remarked, that representing, as he did, the port of Southampton—the birth-place of the Peninsular and Oriental Company—he had, throughout a life-time, watched with pride and satisfaction the wonderful progress of that Company since 1836. For 42 years its splendid ships had carried Her Majesty's mails between England and the Orient efficiently and well. Taking all things into consideration, the service had been maintained as faithfully and as regularly as the carrying of the mails between Queenstown and Holyhead, and this had been rendered possible by a maritime organization unsurpassed in magnitude and completeness by any similar Company in the world. The great strength and splendid efficiency of the Peninsular and Oriental Company were matters of which Englishmen might well be proud. Its noble fleet comprised 64 fine vessels, with an aggregate registered tonnage of 125,000 tons, and its operations were sustained by a capital of nearly £5,000,000. Her Majesty's Government could, therefore, with safety, intrust such a contract to its keeping, knowing what had been done in the past, and having in this the best assurance as to what would be done in the future. As the Company's ships had left the port of Southampton, he (Sir Frederick Perkins) had no interest in them beyond that of old association. He knew that a mistake had been made in leaving that port, which the best friends of the Peninsular and Oriental had never ceased to regret; and he felt that the removal from the new contract of the condition which required the mail steamers to call at Southampton would be a loss to the nation, as well as a disadvantage to the interests of the Company, since passengers would much prefer embarking and disembarking there than brave the dangers and delays of the English Channel. Southampton was the Blackwall of the southern coast, and was, indeed, unrivalled for its clock accommodation, for the convenience it afforded of going on board steamers direct from the railway carriages, and for the advantage which those steamers had of leaving or entering at any hour, and at any state of the tide. It was ridiculous for those who had been unsuccessful elsewhere thus to bring their grievances into the House of Commons. Having been fairly worsted, they should have taken their defeat like men, and not have come there as they had done to expose the weakness of their case. The Peninsular and Oriental Company owed the new mail contract to no consideration shown for the Company's past services, nor to its unique position as the only Company possessing a fleet absolutely ready to carry out the work; but they owed it simply to the fact that the tender made by the directors for the services required by the Government was the cheapest tender in point of price, while it was also superior in the quality of the service it offered to those sent in by other shipowners. Hence, as the Company had won the contract by the lowness of their price and the increase of their speed, it was only just and fair they should have it. He would conclude by reminding the Government that they should endeavour to secure the confirmation of the contract, as, by so doing, they would cut the ground from beneath the Opposition, and show that in this respect, at least, the Session of 1879 had not been altogether the fruitless and barren one it was alleged to have been.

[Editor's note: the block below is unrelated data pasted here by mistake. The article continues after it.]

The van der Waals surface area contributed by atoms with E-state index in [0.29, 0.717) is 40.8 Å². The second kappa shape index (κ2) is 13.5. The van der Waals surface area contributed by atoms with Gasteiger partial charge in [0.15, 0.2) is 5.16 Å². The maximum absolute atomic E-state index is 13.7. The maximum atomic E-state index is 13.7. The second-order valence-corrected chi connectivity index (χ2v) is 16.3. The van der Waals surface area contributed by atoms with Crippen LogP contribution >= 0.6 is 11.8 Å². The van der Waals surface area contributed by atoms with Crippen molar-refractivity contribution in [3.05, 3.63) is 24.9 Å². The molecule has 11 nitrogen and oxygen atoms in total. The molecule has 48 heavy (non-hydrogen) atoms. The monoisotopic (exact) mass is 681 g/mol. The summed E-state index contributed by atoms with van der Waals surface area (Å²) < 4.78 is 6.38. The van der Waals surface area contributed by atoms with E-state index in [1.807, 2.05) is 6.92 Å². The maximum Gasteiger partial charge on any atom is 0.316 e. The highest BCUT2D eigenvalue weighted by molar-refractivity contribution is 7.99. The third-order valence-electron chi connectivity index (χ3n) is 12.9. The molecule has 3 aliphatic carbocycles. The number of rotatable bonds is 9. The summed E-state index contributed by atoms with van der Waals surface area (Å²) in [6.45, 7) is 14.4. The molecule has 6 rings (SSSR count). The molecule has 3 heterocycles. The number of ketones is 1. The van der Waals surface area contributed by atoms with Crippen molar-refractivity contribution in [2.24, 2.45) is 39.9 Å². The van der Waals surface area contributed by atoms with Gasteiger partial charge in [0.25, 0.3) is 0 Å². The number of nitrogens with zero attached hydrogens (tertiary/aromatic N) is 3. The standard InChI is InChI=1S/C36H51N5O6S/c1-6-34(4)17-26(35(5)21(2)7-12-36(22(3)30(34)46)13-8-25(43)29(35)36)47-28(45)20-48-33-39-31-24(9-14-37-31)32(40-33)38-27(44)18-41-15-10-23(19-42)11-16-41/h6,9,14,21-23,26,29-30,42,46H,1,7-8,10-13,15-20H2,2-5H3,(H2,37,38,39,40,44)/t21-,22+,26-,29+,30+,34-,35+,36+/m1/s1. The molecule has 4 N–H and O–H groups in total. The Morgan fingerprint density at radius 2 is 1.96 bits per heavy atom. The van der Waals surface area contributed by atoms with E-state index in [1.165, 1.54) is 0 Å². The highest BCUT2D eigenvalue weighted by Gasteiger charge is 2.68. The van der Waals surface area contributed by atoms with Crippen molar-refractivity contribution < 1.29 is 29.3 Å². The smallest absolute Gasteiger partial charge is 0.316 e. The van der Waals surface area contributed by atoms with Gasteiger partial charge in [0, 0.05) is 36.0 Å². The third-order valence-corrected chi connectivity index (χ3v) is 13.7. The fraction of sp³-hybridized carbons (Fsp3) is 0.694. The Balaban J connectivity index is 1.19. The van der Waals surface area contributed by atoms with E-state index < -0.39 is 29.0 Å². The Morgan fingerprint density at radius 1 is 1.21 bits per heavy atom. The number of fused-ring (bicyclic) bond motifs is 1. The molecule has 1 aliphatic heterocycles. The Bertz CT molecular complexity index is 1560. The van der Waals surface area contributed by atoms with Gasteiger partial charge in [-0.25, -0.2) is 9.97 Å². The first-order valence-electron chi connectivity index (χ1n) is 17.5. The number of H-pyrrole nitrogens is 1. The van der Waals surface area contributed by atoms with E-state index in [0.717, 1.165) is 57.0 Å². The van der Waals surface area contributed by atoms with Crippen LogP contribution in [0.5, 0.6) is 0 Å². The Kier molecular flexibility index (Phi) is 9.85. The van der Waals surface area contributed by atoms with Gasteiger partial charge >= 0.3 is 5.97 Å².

said, he had listened to the noble Lord the Postmaster General, who had very ingeniously and wisely passed over the charges against the Government, and treated it as a contract which was already completed, and could not be set aside. In making the charges he did against the Government he firmly believed neither the noble Lord nor the Secretary to the Treasury had any hand in any under-handed work; but they were very much in the hands of the permanent officials of the Department, and the result to the public was nearly as if they had been concerned in it. He had, month after month, put down Questions on the Paper, asking when the tenders would be out; and, no doubt, the officials had managed to keep the tenders so late that there would be no time for competition. When, at last, the tenders came out, he took the trouble to go to the City to ascertain whether it was possible, at that late time, for tenders to be sent in, and, without exception, they all said it could not possibly be done; that they had to build their ships, and that the tenders should have been out a year sooner in order to give the public the opportunity of reaping the advantages of free competition. It had been said that the complaints only came from disappointed competitors; but he was not a disappointed competitor. He had nothing to do with any public Company whatever; but what he did was simply in the interests of the public.


sincerely hoped that every Irishman in the House would back up the Government in this Vote; because, when an attempt was made by Irishmen to establish a trade between Galway and Now York, those Liverpool gentlemen were the persons who paid the pilots to sink the ships in the middle of the bay.

Question put.

The House divided:—Ayes 54; Noes 142: Majority 88.—(Div. List, No. 217.)

Main Question put.

Resolved, That the Contract dated the 7th day of February 1879, entered into with the Peninsular and Oriental Steam Navigation Company, for the conveyance of the Mails between this Country and India and China, be approved.